I wish the fake news making farm of trolls in whatever eastern European nation was bigger than it is. And I wish it was huge. I wish there was a small state where people reported to the factory, sat at a desk, and wrote mean comments all day. I hope this because it beats the alternative of a real (real large) body of people who are just that horrible to one another.
Mainly I’m talking about Slashdot. I’ve been a reader there for many years, and while there have always been bad actors, it’s never ruined the experience. It seems that the balance of bad actors to good actors has shifted in the past few years though, and the comments section has devolved into:
- APK spamming every article about how good his host file engine is (though I think his account might have been banned)
- Global warming conspiracy theories
- ASCII art of swastikas
- Instant devolution from discussion of the article to the state of US politics (specifically our president)
- “dumb liberals say xyz”/”dumb republicans say zyx”
- APK pretending to not be APK on a second account after his primary account was banned (saw this while I was writing this blog post)
Is It Just Me?
I’m half inclined to conclude this is just me wanting the kids to get off my lawn/buying into “X was better before other people knew about it” (there’s a term for this which is escaping me). But thanks to /.’s handy ‘This Day on Slashdot’ feature, you can read the comments from years past and it does seem like the discourse has gotten less civil, and to a radical extent.
What was once conversation has turned into radical confrontation. Hateful, racist, misogynistic, homophobic, transphobic, antisemitic viewpoints expressed without hesitation.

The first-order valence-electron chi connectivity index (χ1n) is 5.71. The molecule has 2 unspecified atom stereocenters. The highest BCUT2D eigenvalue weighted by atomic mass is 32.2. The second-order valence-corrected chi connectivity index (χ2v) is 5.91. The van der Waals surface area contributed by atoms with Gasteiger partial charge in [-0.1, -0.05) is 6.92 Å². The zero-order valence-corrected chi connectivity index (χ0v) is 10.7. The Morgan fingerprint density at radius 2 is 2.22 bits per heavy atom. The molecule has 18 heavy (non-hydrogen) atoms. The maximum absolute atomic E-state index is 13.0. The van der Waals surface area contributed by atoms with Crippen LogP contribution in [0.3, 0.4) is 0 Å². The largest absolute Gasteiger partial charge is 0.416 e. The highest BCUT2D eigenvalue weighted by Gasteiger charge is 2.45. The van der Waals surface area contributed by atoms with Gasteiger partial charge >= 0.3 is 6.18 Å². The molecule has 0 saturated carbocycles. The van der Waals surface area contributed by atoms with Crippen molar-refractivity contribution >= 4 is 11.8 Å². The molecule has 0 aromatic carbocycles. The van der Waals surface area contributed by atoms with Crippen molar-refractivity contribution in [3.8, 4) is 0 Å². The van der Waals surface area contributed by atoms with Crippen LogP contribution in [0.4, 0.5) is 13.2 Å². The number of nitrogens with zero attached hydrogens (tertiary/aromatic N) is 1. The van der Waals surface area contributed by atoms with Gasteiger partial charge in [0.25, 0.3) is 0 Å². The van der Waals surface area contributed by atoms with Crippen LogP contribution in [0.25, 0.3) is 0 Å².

Where Are We Headed/Are We There Yet?
Is this a natural evolution of communities? I think Rob Malda weighed in on this and that was sort of his conclusion. I’m not totally sold, and I really don’t want to be. Because if the inevitable conclusion of a community growing is that it by nature gets worse, what does that say about us as a species, or at least as a culture?
Is this mob mentality? Maybe it’s just the law of averages that a bigger community is more likely to have bad actors? If there’s a huge community with mostly lurkers, the few people actively posting comments will incorrectly seem to represent the greater community. This is possible. It is also possible that the few bad actors sow discord, and their brand of toxicity inspires other brands of toxicity.
Hopes and Dreams
I would love it if the shift towards horrible I’ve seen on Slashdot was the product a troll farm. Some group of Russians or whoever else trying to stir up trouble in the west. I would love to believe that John R. Hacker is fundamentally good, and like me does not harbor the hate or incapacity for conversation, rather than confrontation.
I don’t know though, and worry that the militancy I’ve seen online represents a true sample of we the people of the U.S. and the west beyond. Until I figure it out, there’s Ars and HN.